If you had two flock2 of sheep and didn’t know how to count, there’s still a way by which you can tell if a flock is bigger than the other one: you just pair them up and see if there are sheep left over from one set.
Now, when you have infinite sets, counting doesn’t really make much sense, for numbers usually mean 0,1,2,3… BUT you can still tell if two sets have the same amount of numbers. You can use the sheep-comparing method.
Suppose you were standing before a room full of sitting people: you could tell that there’s at least as many chairs as there are people if you see that everyone has a seat, although there may be too many people to count.
This is the better way to tackle the infinity subject: if you want to know if two sets are “equal”, meaning they have the same amount of elements, you just have to relate their elements. This way, you can tell that there’s the same amount of natural numbers and even numbers, because you know you can go like this:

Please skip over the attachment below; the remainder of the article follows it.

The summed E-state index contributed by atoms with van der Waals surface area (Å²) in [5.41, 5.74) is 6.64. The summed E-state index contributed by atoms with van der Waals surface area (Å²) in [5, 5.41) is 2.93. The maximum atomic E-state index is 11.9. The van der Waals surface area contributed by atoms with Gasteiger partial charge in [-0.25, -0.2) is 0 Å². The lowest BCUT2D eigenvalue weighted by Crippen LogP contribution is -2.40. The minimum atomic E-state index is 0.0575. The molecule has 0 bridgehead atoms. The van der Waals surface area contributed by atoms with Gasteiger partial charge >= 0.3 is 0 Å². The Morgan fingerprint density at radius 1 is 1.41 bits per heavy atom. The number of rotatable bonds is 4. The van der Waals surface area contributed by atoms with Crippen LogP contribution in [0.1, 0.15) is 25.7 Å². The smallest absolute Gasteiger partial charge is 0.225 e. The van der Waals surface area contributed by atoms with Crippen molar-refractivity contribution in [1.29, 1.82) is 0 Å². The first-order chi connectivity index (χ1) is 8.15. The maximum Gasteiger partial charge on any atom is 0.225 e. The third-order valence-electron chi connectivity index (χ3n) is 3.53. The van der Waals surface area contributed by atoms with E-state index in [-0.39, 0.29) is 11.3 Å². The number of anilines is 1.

1 —> 2
2 —> 4
3 —> 6
And there’s no need to go on, because you know how it goes on and you can tell that there’s no natural number left out on the left side nor there is an even number left out on the right side.
You can do the same thing for the real numbers between 0 and 1 and the ones between 0 and 2. You just multiply by two:
0 —> 0
0.02 —> 0.02
0.35 —> 0.7
0.8 —> 1.6
And of course I’m leaving out many, many numbers, but you know how it goes, and you know no number is being left out.
“Infinity” is a real tough concept, and I find astonishing how it means many different things to a mathematician while it seems to have just one meaning for the rest of people. Infinity can mean an infinite amount of things in a set, a queue which is infinitely long (what mathematicians call “ordinals”), analysis objects like lim 1/x when x approaches 0, and a couple more things which have totally different meanings from one to the other.